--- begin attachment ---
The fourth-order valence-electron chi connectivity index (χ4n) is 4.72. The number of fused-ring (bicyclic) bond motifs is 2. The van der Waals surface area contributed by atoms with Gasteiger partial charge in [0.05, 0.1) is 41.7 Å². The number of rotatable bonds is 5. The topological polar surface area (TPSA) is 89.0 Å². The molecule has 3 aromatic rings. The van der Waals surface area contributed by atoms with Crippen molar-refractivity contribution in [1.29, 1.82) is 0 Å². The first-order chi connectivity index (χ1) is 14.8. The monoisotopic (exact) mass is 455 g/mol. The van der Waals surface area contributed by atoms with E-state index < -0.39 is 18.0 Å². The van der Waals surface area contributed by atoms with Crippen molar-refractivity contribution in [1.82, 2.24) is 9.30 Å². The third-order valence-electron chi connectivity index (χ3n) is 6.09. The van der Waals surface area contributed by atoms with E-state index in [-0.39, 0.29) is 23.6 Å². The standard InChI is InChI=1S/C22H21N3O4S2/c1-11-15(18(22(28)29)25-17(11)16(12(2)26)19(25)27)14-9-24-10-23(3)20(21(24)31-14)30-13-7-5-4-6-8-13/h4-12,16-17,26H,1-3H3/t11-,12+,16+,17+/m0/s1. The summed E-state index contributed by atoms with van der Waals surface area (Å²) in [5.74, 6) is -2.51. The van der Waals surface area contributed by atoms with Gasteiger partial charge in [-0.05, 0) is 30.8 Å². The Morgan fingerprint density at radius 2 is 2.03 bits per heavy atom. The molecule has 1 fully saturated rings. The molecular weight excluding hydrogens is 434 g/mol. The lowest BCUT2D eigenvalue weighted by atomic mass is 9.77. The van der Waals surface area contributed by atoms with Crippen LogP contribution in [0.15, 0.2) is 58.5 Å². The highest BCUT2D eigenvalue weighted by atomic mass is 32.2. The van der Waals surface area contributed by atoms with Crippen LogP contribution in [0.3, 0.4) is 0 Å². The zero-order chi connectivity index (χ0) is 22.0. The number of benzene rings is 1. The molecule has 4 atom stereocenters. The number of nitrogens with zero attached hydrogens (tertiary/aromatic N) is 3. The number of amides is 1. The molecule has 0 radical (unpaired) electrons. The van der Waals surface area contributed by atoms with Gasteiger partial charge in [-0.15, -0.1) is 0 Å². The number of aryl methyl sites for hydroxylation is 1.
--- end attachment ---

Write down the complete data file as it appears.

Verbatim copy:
The fourth-order valence-electron chi connectivity index (χ4n) is 4.72. The number of fused-ring (bicyclic) bond motifs is 2. The van der Waals surface area contributed by atoms with Gasteiger partial charge in [0.05, 0.1) is 41.7 Å². The number of rotatable bonds is 5. The topological polar surface area (TPSA) is 89.0 Å². The molecule has 3 aromatic rings. The van der Waals surface area contributed by atoms with Crippen molar-refractivity contribution in [1.29, 1.82) is 0 Å². The first-order chi connectivity index (χ1) is 14.8. The monoisotopic (exact) mass is 455 g/mol. The van der Waals surface area contributed by atoms with E-state index < -0.39 is 18.0 Å². The van der Waals surface area contributed by atoms with Crippen molar-refractivity contribution in [1.82, 2.24) is 9.30 Å². The third-order valence-electron chi connectivity index (χ3n) is 6.09. The van der Waals surface area contributed by atoms with E-state index in [-0.39, 0.29) is 23.6 Å². The standard InChI is InChI=1S/C22H21N3O4S2/c1-11-15(18(22(28)29)25-17(11)16(12(2)26)19(25)27)14-9-24-10-23(3)20(21(24)31-14)30-13-7-5-4-6-8-13/h4-12,16-17,26H,1-3H3/t11-,12+,16+,17+/m0/s1. The summed E-state index contributed by atoms with van der Waals surface area (Å²) in [5.74, 6) is -2.51. The van der Waals surface area contributed by atoms with Gasteiger partial charge in [-0.05, 0) is 30.8 Å². The Morgan fingerprint density at radius 2 is 2.03 bits per heavy atom. The molecule has 1 fully saturated rings. The molecular weight excluding hydrogens is 434 g/mol. The lowest BCUT2D eigenvalue weighted by atomic mass is 9.77. The van der Waals surface area contributed by atoms with Crippen LogP contribution in [0.15, 0.2) is 58.5 Å². The highest BCUT2D eigenvalue weighted by atomic mass is 32.2. The van der Waals surface area contributed by atoms with Crippen LogP contribution in [0.3, 0.4) is 0 Å². The zero-order chi connectivity index (χ0) is 22.0. The number of benzene rings is 1. The molecule has 4 atom stereocenters. The number of nitrogens with zero attached hydrogens (tertiary/aromatic N) is 3. The number of amides is 1. The molecule has 0 radical (unpaired) electrons. The van der Waals surface area contributed by atoms with Gasteiger partial charge in [-0.15, -0.1) is 0 Å². The number of aryl methyl sites for hydroxylation is 1.